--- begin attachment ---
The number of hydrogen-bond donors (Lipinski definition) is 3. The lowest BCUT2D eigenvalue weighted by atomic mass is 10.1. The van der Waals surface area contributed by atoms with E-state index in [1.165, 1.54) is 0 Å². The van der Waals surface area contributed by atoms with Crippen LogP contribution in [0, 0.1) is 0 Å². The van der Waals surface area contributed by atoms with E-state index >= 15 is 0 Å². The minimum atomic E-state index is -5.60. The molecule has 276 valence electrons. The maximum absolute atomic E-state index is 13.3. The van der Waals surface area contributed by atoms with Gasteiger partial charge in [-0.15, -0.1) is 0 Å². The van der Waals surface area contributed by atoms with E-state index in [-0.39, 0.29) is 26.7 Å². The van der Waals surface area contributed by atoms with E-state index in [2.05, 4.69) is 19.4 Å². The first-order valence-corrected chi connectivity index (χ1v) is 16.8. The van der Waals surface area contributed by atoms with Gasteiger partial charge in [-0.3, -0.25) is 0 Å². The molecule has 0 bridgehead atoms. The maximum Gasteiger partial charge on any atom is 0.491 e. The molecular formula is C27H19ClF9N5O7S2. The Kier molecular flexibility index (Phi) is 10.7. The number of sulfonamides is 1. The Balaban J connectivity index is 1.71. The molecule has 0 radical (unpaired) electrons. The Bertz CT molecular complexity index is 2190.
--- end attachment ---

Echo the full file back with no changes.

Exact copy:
The number of hydrogen-bond donors (Lipinski definition) is 3. The lowest BCUT2D eigenvalue weighted by atomic mass is 10.1. The van der Waals surface area contributed by atoms with E-state index in [1.165, 1.54) is 0 Å². The van der Waals surface area contributed by atoms with Crippen LogP contribution in [0, 0.1) is 0 Å². The van der Waals surface area contributed by atoms with E-state index >= 15 is 0 Å². The minimum atomic E-state index is -5.60. The molecule has 276 valence electrons. The maximum absolute atomic E-state index is 13.3. The van der Waals surface area contributed by atoms with Gasteiger partial charge in [-0.15, -0.1) is 0 Å². The van der Waals surface area contributed by atoms with E-state index in [-0.39, 0.29) is 26.7 Å². The van der Waals surface area contributed by atoms with E-state index in [2.05, 4.69) is 19.4 Å². The first-order valence-corrected chi connectivity index (χ1v) is 16.8. The van der Waals surface area contributed by atoms with Gasteiger partial charge in [-0.3, -0.25) is 0 Å². The molecule has 0 bridgehead atoms. The maximum Gasteiger partial charge on any atom is 0.491 e. The molecular formula is C27H19ClF9N5O7S2. The Kier molecular flexibility index (Phi) is 10.7. The number of sulfonamides is 1. The Balaban J connectivity index is 1.71. The molecule has 0 radical (unpaired) electrons. The Bertz CT molecular complexity index is 2190.